Phnom Penh is Cambodia’s largest and wealthiest city. It is also the country’s cultural, commercial, and political hub. Temples, museums, and the Royal Palace are among the many cultural and historical sites in the lively capital.
Phnom Penh’s accommodation options range from small guesthouses to 5-star hotels, attracting visitors from all over the world. In addition to a broad food scene, Phnom Penh features a vibrant and varied nightlife.
Phnom Penh is situated at the confluence of three rivers: the mighty Mekong River, Tonle Bassac, and the great Tonle Sap Lake, which was once considered the “Jewel” of Indochina.
The city breathes provincial charm and tranquility with French colonial mansions and tree-lined avenues amid Angkor’s monumental architecture. Phnom Penh is a true oasis compared to the modernity of other capitals in Asia. The country’s famous hospitality awaits visitors to the capital of the Kingdom of Cambodia.
In the city, there are many interesting tourist sites to visit, including the Royal Palace, Silver Pagoda, National Museum, Toul Sleng Genocide Museum, Choeng Ek (The Killing Fields), and Wat Phnom.
In addition to its tumultuous markets, where you can find crafts, paintings, silk, silver, precious stones, and even antiques, the city gets its name from Wat Phnom, or Temple Hill, which was built in 1373 to house five Buddha statues on a 27-meter-high artificial hill. These five statues were floating on the Mekong River on a Koki tree when a wealthy widow named Daun Penh (Grandma Penh) saved them and put them on this hill to worship them.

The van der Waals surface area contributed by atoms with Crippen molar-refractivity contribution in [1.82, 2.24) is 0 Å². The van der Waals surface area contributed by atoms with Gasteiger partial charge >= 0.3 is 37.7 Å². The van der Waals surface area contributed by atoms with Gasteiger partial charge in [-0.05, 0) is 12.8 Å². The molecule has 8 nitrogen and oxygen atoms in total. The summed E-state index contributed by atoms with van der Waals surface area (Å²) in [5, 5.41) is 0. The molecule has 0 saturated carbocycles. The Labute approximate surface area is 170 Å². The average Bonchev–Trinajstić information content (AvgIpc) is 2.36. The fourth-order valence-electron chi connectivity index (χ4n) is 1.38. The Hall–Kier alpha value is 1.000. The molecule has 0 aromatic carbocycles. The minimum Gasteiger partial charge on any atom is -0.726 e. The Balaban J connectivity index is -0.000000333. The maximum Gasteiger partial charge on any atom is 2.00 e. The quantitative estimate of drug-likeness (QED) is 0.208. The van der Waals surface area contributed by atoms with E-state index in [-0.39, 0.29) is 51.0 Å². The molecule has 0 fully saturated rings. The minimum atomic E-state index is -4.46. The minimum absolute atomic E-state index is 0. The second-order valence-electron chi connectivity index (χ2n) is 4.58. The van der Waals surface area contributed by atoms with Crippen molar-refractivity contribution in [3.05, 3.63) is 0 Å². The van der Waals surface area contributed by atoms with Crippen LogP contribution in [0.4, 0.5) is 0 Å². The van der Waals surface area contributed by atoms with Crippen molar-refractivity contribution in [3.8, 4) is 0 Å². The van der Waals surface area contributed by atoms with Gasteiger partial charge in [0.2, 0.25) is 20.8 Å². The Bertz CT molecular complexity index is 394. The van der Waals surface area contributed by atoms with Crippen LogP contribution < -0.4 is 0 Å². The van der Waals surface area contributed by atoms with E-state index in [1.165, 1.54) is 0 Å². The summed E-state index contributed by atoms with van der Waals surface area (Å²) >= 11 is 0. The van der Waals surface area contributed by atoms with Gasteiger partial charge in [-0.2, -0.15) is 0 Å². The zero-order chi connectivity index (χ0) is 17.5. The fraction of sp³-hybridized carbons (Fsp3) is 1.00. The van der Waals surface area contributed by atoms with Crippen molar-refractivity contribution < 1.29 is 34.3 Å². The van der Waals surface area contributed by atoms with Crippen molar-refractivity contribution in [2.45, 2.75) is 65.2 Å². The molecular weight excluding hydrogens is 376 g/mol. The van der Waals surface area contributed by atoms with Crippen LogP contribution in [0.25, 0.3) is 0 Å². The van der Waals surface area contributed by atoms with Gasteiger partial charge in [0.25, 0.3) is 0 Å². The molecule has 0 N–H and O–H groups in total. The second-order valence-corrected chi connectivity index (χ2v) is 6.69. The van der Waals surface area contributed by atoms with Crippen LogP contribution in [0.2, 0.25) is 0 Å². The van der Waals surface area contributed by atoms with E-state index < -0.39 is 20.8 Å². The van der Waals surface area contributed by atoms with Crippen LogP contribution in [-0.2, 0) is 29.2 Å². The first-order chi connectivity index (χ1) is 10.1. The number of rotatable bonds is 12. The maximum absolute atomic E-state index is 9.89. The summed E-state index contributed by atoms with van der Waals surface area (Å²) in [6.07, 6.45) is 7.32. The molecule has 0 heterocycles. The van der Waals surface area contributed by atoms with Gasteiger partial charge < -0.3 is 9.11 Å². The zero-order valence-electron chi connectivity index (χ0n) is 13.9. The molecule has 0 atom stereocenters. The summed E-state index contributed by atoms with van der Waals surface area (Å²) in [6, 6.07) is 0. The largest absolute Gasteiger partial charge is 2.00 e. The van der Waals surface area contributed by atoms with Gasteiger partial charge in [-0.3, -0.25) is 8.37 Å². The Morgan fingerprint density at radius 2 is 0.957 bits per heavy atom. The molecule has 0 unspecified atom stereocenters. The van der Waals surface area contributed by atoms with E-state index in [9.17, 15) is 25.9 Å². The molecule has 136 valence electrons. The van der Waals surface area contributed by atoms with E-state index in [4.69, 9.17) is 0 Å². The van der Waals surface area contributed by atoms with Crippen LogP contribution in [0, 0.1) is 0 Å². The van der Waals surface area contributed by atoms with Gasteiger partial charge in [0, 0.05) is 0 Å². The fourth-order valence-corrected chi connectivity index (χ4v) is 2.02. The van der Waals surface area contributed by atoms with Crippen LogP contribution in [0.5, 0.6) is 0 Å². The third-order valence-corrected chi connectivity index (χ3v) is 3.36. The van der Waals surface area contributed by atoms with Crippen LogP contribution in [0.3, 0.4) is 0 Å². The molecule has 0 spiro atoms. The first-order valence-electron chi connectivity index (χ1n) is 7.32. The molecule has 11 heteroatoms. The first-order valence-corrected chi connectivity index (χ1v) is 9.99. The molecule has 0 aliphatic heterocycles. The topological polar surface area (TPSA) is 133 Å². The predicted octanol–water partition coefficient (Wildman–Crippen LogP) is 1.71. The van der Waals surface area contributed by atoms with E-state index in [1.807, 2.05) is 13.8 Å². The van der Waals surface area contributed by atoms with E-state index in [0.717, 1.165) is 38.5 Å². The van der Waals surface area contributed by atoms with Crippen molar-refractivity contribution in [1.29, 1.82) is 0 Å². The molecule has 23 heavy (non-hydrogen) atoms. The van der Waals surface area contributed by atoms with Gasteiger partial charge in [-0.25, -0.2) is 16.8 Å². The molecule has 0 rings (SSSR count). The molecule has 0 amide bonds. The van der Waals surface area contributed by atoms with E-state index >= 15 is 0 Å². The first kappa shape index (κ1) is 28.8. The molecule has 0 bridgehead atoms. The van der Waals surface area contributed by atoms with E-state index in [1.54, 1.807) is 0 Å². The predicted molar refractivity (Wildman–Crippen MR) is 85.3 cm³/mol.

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With its glimmers of gold, the Royal Palace is one of the most splendid buildings in Phnom Penh. The palace was built in 1866 by Majesty Preah Norodom, the current king’s great-grandfather. The place chosen to build the building was studied by ministers and astrologers to find a place where the king would live and rule on earth under the influence of heaven. Inside the Royal Palace, visitors can find spectacular spaces such as the Throne Room, which has a 59-meter tower and is decorated with gold tiles.
North of the Royal Palace is the Silver Pagoda, which is also known as the Emerald Buddha Pagoda, as the statue of this deity is made of emeralds. A beauty that is completed by the 5329 real silver tiles that cover the floor. Inside the temple, the wealth is superb, as there are up to a total of 1650 objects of art, most of which are Buddha figures made of gold, silver, bronze, and other valuable materials. Some are decorated with diamonds.
Another of the most popular touristic places is the Independence Monument, an Angkor-style tower located in the heart of the capital. It was built in 1958 to celebrate the recovery of independence from the French protectorate on November 9, 1953.